Ahh, beauty.

Hey Les. Long time, no etc.

I surfaced in Rome at the end of September (don’t ask). I needed to reconnect with la vita bella. I owed myself an immersion after a long, long period of self-denial (again, don’t ask). Not to say I was after any swooning, Stendhal Syndrome effects; I just felt sorely deprived of beauty. And where better to rejuvenate—beauty inhabits the language, the food, the people, the everyday life of Italy. We know, we’ve been there.

My place was near the Galvani/Zabaglia bus stop, and I was ambling one evening around piazza Orazio Giustiniani. There was all kinds of hubbub, more than the standard Roman white noise. Something about a festival. Another art-photo-extravanganza. Wandering into the midst of it, there in front of me was our friend Alec. His work, I mean. Some darn fascinating pictures in that exhibition; seems he got a commission to photograph the city of Rome. But had his own Stendhal moment and bailed. “Too beautiful,” he said. Can’t say I blame the poor blighter, landlocked Minnesotan that he is. Regardless, he found some things to suggest the beauty he couldn’t address head on, and it’s all gorgeously fascinating and attractive in a Ten Commandments, “thou shalt not” kind of way.

I wasn’t swooning, but I was mesmerized. There’s some sexy stuff in Alec’s show, some almost startlingly so (a nod to the late great Larry Sultan, who we know Alec admired). Some more subtle, though your average 10-year-old ragazzo would probably get the figs and kumquats picture. Some pretty sloppy beauties, though still gorgeous, like the “pale” men, one who seems on a 3-day-bender and the other zonked out in a smoke-filled car. Or that awesome Gabriella, hair like snakes on Medusa’s fearsome head. Snakes (including one impossibly knotted one that ends up looking like a heart), smoke (issuing from a woman’s mouth like a tongue), temptation—ahh, the lustful beauty of it all.

I left full of questions. Is la bellezza truly in the eye of the beholder? Or is there universal beauty? Maybe it’s all in the translation from life to photograph. Good makeup artists and stylists can do wonders, can’t they Les? Bail out a photographer who’s lost his bearings? Worth thinking about.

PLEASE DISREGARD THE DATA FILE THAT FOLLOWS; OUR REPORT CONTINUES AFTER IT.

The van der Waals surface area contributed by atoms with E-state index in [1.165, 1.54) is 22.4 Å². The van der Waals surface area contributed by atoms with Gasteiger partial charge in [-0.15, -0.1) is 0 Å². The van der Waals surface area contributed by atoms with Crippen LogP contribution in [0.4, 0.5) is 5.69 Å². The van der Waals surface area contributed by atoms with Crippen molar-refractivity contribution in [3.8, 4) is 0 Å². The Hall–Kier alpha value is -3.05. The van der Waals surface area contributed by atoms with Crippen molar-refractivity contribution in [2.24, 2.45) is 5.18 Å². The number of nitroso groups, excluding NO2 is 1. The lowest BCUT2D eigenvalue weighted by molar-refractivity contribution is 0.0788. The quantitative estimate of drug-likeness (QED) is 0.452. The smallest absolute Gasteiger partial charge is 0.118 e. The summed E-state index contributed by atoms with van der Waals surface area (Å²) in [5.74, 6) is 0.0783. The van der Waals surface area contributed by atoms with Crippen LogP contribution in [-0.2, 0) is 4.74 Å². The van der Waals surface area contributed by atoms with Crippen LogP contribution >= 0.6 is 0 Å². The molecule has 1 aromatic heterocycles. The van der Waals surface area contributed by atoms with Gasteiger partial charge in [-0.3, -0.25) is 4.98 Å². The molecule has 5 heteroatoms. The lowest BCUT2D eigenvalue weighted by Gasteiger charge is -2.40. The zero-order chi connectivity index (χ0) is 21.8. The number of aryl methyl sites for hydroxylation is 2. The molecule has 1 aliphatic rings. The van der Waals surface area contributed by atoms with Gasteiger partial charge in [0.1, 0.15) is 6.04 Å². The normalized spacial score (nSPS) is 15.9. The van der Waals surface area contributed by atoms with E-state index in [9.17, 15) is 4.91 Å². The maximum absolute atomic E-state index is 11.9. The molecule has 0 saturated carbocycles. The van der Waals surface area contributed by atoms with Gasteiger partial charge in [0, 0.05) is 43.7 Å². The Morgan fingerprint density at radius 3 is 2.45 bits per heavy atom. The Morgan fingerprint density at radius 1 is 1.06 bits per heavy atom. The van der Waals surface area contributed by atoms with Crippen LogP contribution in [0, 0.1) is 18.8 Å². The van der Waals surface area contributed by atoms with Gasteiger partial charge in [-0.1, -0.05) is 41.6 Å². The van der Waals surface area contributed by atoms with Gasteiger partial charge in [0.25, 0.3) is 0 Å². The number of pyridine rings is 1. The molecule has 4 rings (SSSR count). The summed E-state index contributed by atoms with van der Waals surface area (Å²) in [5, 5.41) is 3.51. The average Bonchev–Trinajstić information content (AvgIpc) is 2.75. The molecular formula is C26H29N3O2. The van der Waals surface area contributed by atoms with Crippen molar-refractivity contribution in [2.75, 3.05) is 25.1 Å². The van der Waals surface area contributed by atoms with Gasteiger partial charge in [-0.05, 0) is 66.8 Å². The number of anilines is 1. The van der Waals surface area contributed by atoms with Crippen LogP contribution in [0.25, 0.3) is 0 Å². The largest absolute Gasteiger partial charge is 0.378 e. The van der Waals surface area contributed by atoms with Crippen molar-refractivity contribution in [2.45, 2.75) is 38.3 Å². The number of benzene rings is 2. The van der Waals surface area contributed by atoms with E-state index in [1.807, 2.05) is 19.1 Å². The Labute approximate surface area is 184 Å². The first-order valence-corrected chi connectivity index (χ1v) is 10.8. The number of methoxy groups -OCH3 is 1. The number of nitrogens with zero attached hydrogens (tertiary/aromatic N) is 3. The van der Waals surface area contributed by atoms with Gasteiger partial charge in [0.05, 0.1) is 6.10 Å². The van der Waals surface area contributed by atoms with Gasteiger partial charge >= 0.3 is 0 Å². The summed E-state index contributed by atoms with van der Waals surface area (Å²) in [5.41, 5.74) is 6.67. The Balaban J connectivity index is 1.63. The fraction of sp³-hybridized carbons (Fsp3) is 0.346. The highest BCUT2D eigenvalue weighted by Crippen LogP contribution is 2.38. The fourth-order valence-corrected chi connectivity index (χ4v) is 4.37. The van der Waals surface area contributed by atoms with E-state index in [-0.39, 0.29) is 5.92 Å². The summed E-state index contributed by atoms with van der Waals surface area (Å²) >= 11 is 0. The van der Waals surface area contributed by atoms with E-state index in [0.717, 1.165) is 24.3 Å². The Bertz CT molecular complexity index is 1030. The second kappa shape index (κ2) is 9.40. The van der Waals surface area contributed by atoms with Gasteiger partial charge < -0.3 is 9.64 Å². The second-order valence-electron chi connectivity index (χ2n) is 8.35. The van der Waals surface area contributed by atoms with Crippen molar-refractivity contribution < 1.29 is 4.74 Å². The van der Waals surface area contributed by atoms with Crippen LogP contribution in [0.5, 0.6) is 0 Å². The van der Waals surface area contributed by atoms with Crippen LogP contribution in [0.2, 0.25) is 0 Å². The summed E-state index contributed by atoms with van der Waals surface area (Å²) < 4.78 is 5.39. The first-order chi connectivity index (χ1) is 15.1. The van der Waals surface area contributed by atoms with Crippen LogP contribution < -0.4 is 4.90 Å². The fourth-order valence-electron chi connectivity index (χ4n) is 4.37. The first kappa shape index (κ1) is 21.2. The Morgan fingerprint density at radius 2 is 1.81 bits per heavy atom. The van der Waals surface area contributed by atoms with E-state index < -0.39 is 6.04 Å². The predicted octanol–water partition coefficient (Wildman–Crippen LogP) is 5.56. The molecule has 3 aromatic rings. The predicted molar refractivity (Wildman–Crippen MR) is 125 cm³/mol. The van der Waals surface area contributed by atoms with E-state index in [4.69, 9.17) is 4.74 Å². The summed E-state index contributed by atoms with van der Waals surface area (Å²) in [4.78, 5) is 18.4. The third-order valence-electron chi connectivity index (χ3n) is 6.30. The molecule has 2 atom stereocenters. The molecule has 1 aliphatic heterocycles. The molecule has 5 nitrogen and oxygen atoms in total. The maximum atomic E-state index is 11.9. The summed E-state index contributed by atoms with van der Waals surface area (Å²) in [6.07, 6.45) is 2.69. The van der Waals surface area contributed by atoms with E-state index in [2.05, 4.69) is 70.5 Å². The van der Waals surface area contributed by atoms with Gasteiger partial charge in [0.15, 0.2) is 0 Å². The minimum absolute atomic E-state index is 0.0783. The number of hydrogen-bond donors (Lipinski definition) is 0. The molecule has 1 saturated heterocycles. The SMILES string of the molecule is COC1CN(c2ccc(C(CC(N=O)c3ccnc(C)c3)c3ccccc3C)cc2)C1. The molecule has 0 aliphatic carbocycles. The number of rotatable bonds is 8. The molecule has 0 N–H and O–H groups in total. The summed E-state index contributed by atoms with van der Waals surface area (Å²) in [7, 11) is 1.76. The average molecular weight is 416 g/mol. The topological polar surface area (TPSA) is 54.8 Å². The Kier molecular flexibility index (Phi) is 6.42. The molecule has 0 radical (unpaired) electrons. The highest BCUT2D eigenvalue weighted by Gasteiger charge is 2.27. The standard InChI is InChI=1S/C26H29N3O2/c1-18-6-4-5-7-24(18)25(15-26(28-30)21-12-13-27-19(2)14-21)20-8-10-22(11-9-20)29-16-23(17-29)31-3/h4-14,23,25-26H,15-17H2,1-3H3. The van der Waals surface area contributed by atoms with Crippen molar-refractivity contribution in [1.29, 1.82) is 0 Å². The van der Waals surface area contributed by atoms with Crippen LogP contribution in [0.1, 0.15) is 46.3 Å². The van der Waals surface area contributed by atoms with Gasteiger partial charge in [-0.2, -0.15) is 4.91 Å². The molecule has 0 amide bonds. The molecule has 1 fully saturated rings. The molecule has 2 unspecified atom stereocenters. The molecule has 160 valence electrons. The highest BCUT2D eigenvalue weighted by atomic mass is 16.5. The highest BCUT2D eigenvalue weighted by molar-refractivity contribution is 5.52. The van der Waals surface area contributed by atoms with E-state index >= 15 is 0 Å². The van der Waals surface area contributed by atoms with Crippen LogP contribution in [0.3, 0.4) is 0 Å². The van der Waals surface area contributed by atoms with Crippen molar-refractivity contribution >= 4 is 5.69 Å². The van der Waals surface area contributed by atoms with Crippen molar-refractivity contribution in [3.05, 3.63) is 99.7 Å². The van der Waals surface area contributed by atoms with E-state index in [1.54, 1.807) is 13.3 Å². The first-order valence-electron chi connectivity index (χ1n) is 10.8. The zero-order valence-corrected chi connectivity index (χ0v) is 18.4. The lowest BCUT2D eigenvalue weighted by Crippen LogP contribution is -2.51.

And for the life of me, I can’t figure out all the pineapples.





Ciao bello.

Totally unrelated.

Les, I would love to know what algorithm Google Image Ripper uses to connect my presence on the LBM Team with theater production stills. Will associative wonders never cease?




p.s. Happy Bonfire Night!


Macho pulp.

Hey, Les.

Picked up a rich piece of LBM fiction. Here’s a gem from it:

“Bob,” she said, “I love you so and want you with me, but you are lying to me, and you are lying to yourself. I can hear it in your voice, and if you don’t get it settled in a way that satisfies you, it will suck the pleasure out of the peace you’ve earned. I know you. You are samurai, dog soldier, marine fool, crazy bastard, marshal of Dodge, commando, the country-western Hector. You are all of those things. They are your nature. The girls and I are just where you park when you’re not warring. You love us, yes you do, but war is your life, it’s your destiny, it’s your identity. My advice, old man, is win your war. Then come home. Or maybe you’ll get killed. That would be a shame and a tragedy, and the girls and I will weep for years. But that is the way of the warrior and we have the curse upon us of loving the last of them.”

A guy could Google it. If you need to find the source of this pot-boiling he-man fantasy self-justification. Check out the author photo.


Winner takes all.

Hey, Les.

Glad you liked my package. Damn that rain; it was clear when I dropped it off at 3 a.m.

Liked Alec’s entry on America, the get-rich/skinny/smart/laid-quick-with-no-effort nation. Left a comment for the masses there on the NYT. Hooray for democracy!


Men in the dark.

Hey, Les.

Long time no scribble. Pardonnez moi, svp. Many changes in my life over the past few months.

I’ve found a new cave. It’s near the water, not too high up, high ceilings (can you say “cathedral”?). Northern exposure, and in a bit of a valley, so there’s not too much direct sun. But that’s jake with me.

I was reading Paul Auster again. I know, I know. But the title—Man in the Dark—spoke to me. I won’t labor the narrative details, but it’s about a man divided between two worlds, two ways of life. One was prompted by recollections of violence, a race riot, about which the narrator says the following:

That was my war. Not a real war, perhaps, but once you witness violence on that scale, it isn’t difficult to imagine something worse, and once your mind is capable of doing that, you understand that the worst possibilities of the imagination are the country you live in. Just think if, and chances are it will happen.

The country we live in is comprised of the worst possibilities of our imagination. Now, that’s a thought to either keep us hunkered down in our dark spaces, or make us confront the darkness to dispel it while denying the abyss, the Mariana Trench of our imaginations. Which way do we go?


OG (forgot how to sign my name, it’s been so long)